June 11, 2014

Starting a Small Business or Generating Income: Ideas?

I received an email from Dave, a reader in Oregon, who asked me to address a question that concerns him and many others. Here is a portion of his note:

My situation is that I’ll retire in just over 12 months and two weeks….June 30, 2015.  Yes I count the weeks!  Finances and health insurance are the gorilla issues for me, so ideas on a part time business venture (vs just getting a hourly wage job) would be of interest.
This is of keen interest because at 63 I’ll be paying for family health insurance coverage (I have two twenty something children on my policy so pay family rates).  The “bronze” group health premium is $14,400 per year (probably higher in a year when I begin paying 100%). 
 If I’m self-employed or a small businessman these expenses are fully deductible.  As a simple retiree, I would have much less tax benefit (deductible after 10% of AGI…and not counting Obamacare tax credits based on income).
Anyway, I digress. I'd really like to hear from you and especially others about part time businesses that folk are using to bring in supplemental income and just fill up part of the day/week. For you, Bob, it was writing a book! 

Dave is right, there are lots of folks who are looking for ideas to generate extra cash to help with unexpected situations, to fund a special vacation trip, or simply to feel more comfortable about one's cash flow. The tax benefits can be enticing, even as a retired person.

As I have noted in other posts, I have been a travel guide in the Phoenix area, helping to transfer visiting business people here on conventions and incentive travel trips to various sightseeing spots, golf courses, and restaurants. The work is simple and pays rather well for part time work. I no longer do that type of work, but for almost five years it was a nice source of several hundred dollars a month. The only problem with this type of work is you have to live in one of the dozen or so cities in the U.S. that attract convention travel.

I have also used my writing to make extra money. Articles for PBS and other web sites, plus my two books, have generated enough to allow Betty and me a few extras in our retirement. Ads on the blog kick in a few hundred a year...enough for several nice dinners out!

Regular reader, Barbara (Zero to 60 and Beyond) sells her art work on the web, while I think RJ Walters still makes and sells wood furniture. Another Barbara sells quilts, while yet a third Barb (very popular name among my readers, apparently) makes extra spending money from her blog, Retire in Style.

So, for Dave, and everyone else who is anxious to find a way to put together a small business to generate some extra income and provide some tax advantages, here is your chance to tell us all what you do to add to your income. Any and all ideas are welcome.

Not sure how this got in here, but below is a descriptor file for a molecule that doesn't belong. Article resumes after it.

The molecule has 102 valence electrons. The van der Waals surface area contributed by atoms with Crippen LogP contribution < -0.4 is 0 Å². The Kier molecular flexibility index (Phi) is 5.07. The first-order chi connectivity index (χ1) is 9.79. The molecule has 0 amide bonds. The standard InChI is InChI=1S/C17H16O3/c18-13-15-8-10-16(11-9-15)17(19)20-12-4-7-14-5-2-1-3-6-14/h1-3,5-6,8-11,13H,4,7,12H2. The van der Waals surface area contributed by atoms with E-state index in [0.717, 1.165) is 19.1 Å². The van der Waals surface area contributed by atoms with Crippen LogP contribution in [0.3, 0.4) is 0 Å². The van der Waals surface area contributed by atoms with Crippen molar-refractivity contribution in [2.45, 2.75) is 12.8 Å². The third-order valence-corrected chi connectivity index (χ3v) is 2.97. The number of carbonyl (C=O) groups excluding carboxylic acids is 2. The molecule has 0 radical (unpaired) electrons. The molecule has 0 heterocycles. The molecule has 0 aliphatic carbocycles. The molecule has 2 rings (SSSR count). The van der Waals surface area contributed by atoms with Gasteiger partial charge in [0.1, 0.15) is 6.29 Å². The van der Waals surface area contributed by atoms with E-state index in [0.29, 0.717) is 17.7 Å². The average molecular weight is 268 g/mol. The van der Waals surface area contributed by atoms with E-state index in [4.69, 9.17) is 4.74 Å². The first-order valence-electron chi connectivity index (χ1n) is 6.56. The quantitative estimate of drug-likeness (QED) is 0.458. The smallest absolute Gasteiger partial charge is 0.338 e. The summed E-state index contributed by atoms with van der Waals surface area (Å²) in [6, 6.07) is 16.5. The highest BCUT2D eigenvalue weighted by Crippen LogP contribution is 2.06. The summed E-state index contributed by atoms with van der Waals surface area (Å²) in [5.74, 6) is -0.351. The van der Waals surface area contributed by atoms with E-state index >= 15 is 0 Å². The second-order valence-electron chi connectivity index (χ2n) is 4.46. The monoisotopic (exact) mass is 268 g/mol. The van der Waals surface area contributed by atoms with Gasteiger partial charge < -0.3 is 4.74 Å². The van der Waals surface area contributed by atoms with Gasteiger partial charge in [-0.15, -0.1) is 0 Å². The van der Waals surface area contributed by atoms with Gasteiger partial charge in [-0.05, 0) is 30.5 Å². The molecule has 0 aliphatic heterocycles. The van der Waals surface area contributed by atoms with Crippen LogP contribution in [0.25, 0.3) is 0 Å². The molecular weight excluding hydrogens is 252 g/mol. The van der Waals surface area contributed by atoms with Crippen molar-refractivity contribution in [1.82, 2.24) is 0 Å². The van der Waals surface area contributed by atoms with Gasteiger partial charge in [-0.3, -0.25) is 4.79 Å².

Who knows, I may find an idea I love from your suggestions and run with it.

Note: I'm heading to Flagstaff for a long weekend in the RV. I will probably be slower in posting and responding to any comments from Thursday until Sunday evening.


  1. Once Dave turns 65 (he is now 63) he will no longer be able to get insurance for himself privately. He will automatically go on Medicare. His children will be in their mid-twenties and I think they can get great rates from ACA catastrophe category (and pay for it themselves). In the interim year, once Dave retires, not knowing his income, he probably would be eligible for the health subsidies.
    For my own personal slant on self-employment in my 60's, unless it's low overhead, I wouldn't venture doing it. I'd work for an employer instead. It's more difficult to recover from a business loss in your 60's and beyond if you have made a large investment into the business and you go belly up. Selling art work, furniture or quilts, investing other than basic supplies and labor would be a bit more my style. Many of my fellow retiree friends have taken part time jobs at Wal Mart, Lowe's, Home Depot, doctors office (answering phones, etc) and love it! They work a few hours per week, make enough extra money to happily tide them over and come home at the end of the day and enjoy life. No self-employment worries, taxes, expenses etc. etc.

  2. Before offering up any suggestions or possibilities, I would have to know Dave's particular talents/skills/interests as well as what city/town he's located in. There's tons of possibilities, but more background info is needed for meaningful input, in my opinion.